In the past music festivals were sporadically strewn throughout the spring and summer. Events like New Orleans Jazz Fest, SXSW, and Lollapalooza were mainstays and people rarely traveled from their locals to attend. Now it seems like there is a festival each weekend and more and more are being created. In such a saturated environment, the independent Boston Calling Music Festival stood out as a uniquely curated showcase featuring artists from all genres.
The seventh festival, which will be relocated to the larger Harvard University athletic fields in 2017, brought thousands of guests to the three stages in City Hall Plaza. While headliners like Sia, Robyn, Disclosure and HAIM garnered attendees, it was the midday acts that drew on their cult followings to pack the plaza. When interviewing the crowd, many in the front row stated they had been there since the gates opened so they could see The Vaccines, Courtney Barnett, BØRNS and Janelle Monáe. One guest bought a three-day pass just to see Christine and The Queens.
The acts were as diverse as those in attendance. On Friday, Sia wigs littered the crowd in anticipation of the Australian singer’s performance. Though Sia stood in the corner during her entire act, her vocals coupled with the intensity of her dancers closed the night on a strong note. Earlier, Sufjan Stevens destroyed the stage (and his banjo). He opened his set wearing massive angel wings and neon war paint. During the performance he transitioned from wearing the wings, to a balloon costume to become a large, silver-tinseled monster.
Lizzo opened the jetBlue Stage on the hot and sweaty Saturday. The rapper/singer brought her bad girl mantra of self-adoration and background dancers complete with gold super soakers.
The talented and raucous guitar playing of Courtney Barnett made people forget about the ninety degree heat. The Australian singer-guitarist does not converse with the crowd when she is on stage and instead, plays a tight set allowing her songs to do the talking. She writes conversational lyrics that describe precarious situations and colorful characters we all want to meet. ODESZA held the last slot on the Xfinity Red Stage Saturday night. Two keyboard and drum setups anchored the platform against hypnotic panels as the American duo hammered out tribal beats to electronic tracks. The horn section peppered throughout the performance added a unique layer so not to create a traditional DJ set.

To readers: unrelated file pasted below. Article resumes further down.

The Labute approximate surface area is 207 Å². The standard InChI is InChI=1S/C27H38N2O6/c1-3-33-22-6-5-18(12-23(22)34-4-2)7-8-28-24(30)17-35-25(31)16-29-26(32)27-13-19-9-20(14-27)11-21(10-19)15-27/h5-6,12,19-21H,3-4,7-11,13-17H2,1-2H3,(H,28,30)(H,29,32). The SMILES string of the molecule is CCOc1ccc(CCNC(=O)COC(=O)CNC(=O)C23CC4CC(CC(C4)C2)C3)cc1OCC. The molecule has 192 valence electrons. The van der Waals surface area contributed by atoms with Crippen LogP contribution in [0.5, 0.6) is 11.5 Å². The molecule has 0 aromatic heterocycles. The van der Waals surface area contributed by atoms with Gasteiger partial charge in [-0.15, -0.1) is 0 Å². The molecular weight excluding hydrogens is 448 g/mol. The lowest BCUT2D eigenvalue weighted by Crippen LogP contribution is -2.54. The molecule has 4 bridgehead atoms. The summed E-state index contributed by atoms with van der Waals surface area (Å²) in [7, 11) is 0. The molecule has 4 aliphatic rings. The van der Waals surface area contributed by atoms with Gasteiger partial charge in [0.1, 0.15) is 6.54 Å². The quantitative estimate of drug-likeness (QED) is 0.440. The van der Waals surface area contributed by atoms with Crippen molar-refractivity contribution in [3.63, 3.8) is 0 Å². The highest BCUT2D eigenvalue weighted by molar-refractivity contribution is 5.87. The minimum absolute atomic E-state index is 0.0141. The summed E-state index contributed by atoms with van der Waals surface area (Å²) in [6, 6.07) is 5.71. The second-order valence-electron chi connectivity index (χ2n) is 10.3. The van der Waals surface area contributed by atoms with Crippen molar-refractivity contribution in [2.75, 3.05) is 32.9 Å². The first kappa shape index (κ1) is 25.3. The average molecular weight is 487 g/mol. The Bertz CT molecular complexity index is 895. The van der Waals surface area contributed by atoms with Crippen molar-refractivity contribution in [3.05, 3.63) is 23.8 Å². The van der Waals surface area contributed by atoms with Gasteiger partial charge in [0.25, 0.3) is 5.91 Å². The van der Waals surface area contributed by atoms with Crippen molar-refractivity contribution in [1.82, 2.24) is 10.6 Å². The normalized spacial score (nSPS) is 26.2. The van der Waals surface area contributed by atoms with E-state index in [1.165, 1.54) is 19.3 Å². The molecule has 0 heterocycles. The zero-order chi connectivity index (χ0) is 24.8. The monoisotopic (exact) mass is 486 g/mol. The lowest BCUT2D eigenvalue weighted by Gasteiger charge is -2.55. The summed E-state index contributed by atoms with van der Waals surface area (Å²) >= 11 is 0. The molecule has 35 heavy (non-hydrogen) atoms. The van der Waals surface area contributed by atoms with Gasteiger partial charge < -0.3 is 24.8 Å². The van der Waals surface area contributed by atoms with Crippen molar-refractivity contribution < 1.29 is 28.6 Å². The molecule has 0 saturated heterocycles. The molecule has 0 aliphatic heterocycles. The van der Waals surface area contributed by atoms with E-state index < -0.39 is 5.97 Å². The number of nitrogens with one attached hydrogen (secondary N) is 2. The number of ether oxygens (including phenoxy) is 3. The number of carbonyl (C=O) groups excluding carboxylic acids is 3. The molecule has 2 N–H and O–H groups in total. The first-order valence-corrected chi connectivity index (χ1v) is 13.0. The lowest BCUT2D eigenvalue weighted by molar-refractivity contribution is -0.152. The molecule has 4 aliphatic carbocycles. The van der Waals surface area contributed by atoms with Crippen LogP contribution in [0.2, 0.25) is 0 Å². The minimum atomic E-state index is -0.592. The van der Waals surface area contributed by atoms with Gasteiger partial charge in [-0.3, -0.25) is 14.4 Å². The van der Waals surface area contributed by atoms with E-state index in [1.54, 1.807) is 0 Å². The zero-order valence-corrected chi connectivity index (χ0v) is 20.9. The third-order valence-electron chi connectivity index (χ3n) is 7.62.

Prior to Robyn taking the stage, it was announced that during upcoming performances Robyn would be playing all remixes of her music. She stated in a press release that “Remixes make me listen to a song in a different way; they stretch you out as a listener and leave space for other things that a pop song usually doesn’t.” Once Robyn floated on stage in her red Adidas jacket and ruffled pants and the first remix of “Who Do You Love” started, the audience understood her message- this would not be a sing-a-long set, but a fast-paced, dance your face off night.
Christine and The Queens stole Sunday with their 1:30 PM set. The performance- complete with choreographed dancing- was reminiscent of Michael Jackson at his height, but Christine’s music and presentation is all her own. On stage, the French singer, delivered a heart-felt speech about acceptance and how each of us contribute to the overall beauty of the world. She compared different artists like herself and Beyoncé, to the flowers she held in her hand and stated each artist contributes to make a beautiful flower garden. The set was one of the most talked about shows of the weekend.
Rapper Vince Staples followed. The Long Beach native brandished the microphone with authority and instituted perfectly placed pauses so the audience could take in his lyrics. Charles Bradley and His Extraordinaires played the most emotional set of the festival.
The “Screaming Eagle of Soul,” who was homeless for a time and released his first album at age 62, seduced the audience and then brought them near to tears during “Changes.” Years of hardship are seen on his face and when he belts out is tracks you can feel the pain and joy behind the lyrics.
The witty Elle King raised a glass to the crowd, downed some whiskey and launched into a bluesy journey of self-expression, humorous tales and brutal honesty. Janelle Monáe was wheeled onto the stage and presented to the crowd in a bird-like straight jacket. As soon as her wings opened she began belting hits like “Yoga.” HAIM entered the smoke filled stage amped. Este (bass) began the banter early (giving a shout out to the photographers who “make [her] look pretty”) and then launched into “If I Could Change Your Mind.” The sister trio brought out Christine and The Queens during a Prince cover of “I Would Die 4 U” and all individuals on stage broke into a choreographed dance. Disclosure finished the weekend with a manic electronic set that left the crowd on a high that will carry them through to Boston Calling 2017.